By Iowa City Press-Citizen
Back in 1979, then state representatives Dale Hibbs (R-Iowa City) and Bob Arnould (D-Davenport) helped shepherd a bill through the Iowa House that would have allowed marijuana to be used for medicinal purposes. With such bipartisan support, the bill managed to get out of committee and onto the House floor for a full debate.
After a few hours of grueling political circus, the sponsors decided to withdraw the bill because it was abundantly clear that there wasn’t the support necessary to pass the measure in that legislative session.
It turns out that Hibbs, Arnould and the other sponsors of the bill were just ahead of their time.
Their bill came two decades before the University of Iowa held the first ever conference on the question of marijuana’s medicinal value in 2000.
Their bill came three decades before the Iowa Board of Pharmacy — after hosting a series of public forums across the state — unanimously voted to ask the Iowa Legislature to legalize the drug for medical use to change the classification of marijuana from a Schedule I drug (the most tightly regulated category for drugs) to a Schedule II drug (a category that already includes substances such as Demerol, opium and morphine).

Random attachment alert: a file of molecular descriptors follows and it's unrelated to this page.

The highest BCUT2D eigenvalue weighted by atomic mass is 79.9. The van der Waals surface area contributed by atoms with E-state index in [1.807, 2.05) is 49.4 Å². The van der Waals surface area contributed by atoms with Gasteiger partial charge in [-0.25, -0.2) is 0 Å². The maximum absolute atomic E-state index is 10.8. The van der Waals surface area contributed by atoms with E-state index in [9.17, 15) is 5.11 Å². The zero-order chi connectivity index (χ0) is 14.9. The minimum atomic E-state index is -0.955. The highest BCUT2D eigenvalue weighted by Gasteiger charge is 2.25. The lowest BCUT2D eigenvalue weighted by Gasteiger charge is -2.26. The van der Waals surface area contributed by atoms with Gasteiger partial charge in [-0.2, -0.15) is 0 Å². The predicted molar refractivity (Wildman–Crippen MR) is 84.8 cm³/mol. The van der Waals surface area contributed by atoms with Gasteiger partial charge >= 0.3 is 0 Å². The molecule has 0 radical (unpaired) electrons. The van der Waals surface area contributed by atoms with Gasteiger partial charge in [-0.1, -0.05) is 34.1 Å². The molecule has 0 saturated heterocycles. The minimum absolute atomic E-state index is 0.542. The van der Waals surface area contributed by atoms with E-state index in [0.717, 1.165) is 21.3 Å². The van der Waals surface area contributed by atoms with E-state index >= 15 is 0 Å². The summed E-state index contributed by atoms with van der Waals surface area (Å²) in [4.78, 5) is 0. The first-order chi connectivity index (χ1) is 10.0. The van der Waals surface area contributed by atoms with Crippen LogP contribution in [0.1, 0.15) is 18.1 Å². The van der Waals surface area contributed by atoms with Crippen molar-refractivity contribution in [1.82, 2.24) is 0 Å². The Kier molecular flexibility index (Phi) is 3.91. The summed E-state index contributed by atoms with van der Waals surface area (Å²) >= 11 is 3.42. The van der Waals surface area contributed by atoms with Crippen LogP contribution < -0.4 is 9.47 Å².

And their bill came 33 years before Colorado and Washington voted not only to approve marijuana for medical use, not only to decriminalize the drug, but to legalize it for recreational use.
We don’t think Iowa is ready to follow Colorado and Washington into full legalization. A 2010 Iowa Poll published in The Des Moines Register, for example, found that while 64 percent of Iowans supported medical marijuana, less than a third favored legalizing the drug for recreational use.
But along with that clear majority of our fellow Iowans, we do think the case has been made for allowing marijuana to be regulated for medical use. And we also think the case has been made for changing Iowa’s possession laws — which are among the harshest in the nation.
“We’ve got a prison population that is made up of a lot of people that haven’t really committed a violent crime, other than smoking some marijuana,” state Rep. Bruce Hunter, D-Des Moines, told The Des Moines Register. “It doesn’t do anybody any good. We’re not fixing a drug problem by sending people to jail with a bunch of other drug problems.”
Hunter’s sentiment, not surprisingly, matches one of the many messages being sent earlier this month by Johnson County residents who voted against proposals for a new justice center. The actual numbers, of course, show that the Johnson County jail would still be grossly overcrowded even if it contained no one with a marijuana charge. But it’s hard to make that case to voters when the state has some of the strictest pot laws in the nation.
Unfortunately, over the past three decades, the handful of bills in the House and Senate that would legalize medical marijuana have languished. And Gov. Terry Branstad has vowed to veto bills legalizing marijuana for any use.
But we hope the recent votes in Colorado and Washington will help ensure that Iowa continues to have a mature conversation about medical marijuana and other forms of decriminalization.